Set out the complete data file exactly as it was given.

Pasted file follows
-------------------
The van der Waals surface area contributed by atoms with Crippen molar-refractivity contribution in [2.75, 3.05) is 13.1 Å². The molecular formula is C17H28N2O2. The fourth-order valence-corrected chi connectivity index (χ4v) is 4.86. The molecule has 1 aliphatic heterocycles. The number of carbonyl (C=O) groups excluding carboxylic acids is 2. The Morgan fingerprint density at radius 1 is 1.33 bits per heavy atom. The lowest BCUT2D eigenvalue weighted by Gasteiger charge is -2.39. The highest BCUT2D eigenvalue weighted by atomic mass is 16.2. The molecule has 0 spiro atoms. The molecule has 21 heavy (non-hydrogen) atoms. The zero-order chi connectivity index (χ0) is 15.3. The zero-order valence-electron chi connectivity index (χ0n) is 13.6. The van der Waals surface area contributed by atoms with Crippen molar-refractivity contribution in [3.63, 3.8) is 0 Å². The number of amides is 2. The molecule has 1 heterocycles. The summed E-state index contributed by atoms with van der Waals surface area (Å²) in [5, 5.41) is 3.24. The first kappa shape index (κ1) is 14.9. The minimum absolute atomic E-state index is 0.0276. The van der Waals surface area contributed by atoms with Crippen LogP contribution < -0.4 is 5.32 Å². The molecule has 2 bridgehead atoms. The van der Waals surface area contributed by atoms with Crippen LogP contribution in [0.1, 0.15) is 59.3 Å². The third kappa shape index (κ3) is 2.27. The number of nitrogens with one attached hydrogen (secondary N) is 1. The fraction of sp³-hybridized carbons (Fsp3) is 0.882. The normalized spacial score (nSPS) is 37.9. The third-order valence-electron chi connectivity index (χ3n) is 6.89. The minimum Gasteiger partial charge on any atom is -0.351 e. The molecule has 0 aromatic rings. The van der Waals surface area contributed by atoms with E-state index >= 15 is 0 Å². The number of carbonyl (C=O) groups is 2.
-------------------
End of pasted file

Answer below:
The van der Waals surface area contributed by atoms with Crippen molar-refractivity contribution in [2.75, 3.05) is 13.1 Å². The molecular formula is C17H28N2O2. The fourth-order valence-corrected chi connectivity index (χ4v) is 4.86. The molecule has 1 aliphatic heterocycles. The number of carbonyl (C=O) groups excluding carboxylic acids is 2. The Morgan fingerprint density at radius 1 is 1.33 bits per heavy atom. The lowest BCUT2D eigenvalue weighted by Gasteiger charge is -2.39. The highest BCUT2D eigenvalue weighted by atomic mass is 16.2. The molecule has 0 spiro atoms. The molecule has 21 heavy (non-hydrogen) atoms. The zero-order chi connectivity index (χ0) is 15.3. The zero-order valence-electron chi connectivity index (χ0n) is 13.6. The van der Waals surface area contributed by atoms with Crippen molar-refractivity contribution in [3.63, 3.8) is 0 Å². The number of amides is 2. The molecule has 1 heterocycles. The summed E-state index contributed by atoms with van der Waals surface area (Å²) in [5, 5.41) is 3.24. The first kappa shape index (κ1) is 14.9. The minimum absolute atomic E-state index is 0.0276. The van der Waals surface area contributed by atoms with Crippen LogP contribution < -0.4 is 5.32 Å². The molecule has 2 bridgehead atoms. The van der Waals surface area contributed by atoms with Crippen LogP contribution in [0.1, 0.15) is 59.3 Å². The third kappa shape index (κ3) is 2.27. The number of nitrogens with one attached hydrogen (secondary N) is 1. The fraction of sp³-hybridized carbons (Fsp3) is 0.882. The normalized spacial score (nSPS) is 37.9. The third-order valence-electron chi connectivity index (χ3n) is 6.89. The minimum Gasteiger partial charge on any atom is -0.351 e. The molecule has 0 aromatic rings. The van der Waals surface area contributed by atoms with E-state index >= 15 is 0 Å². The number of carbonyl (C=O) groups is 2.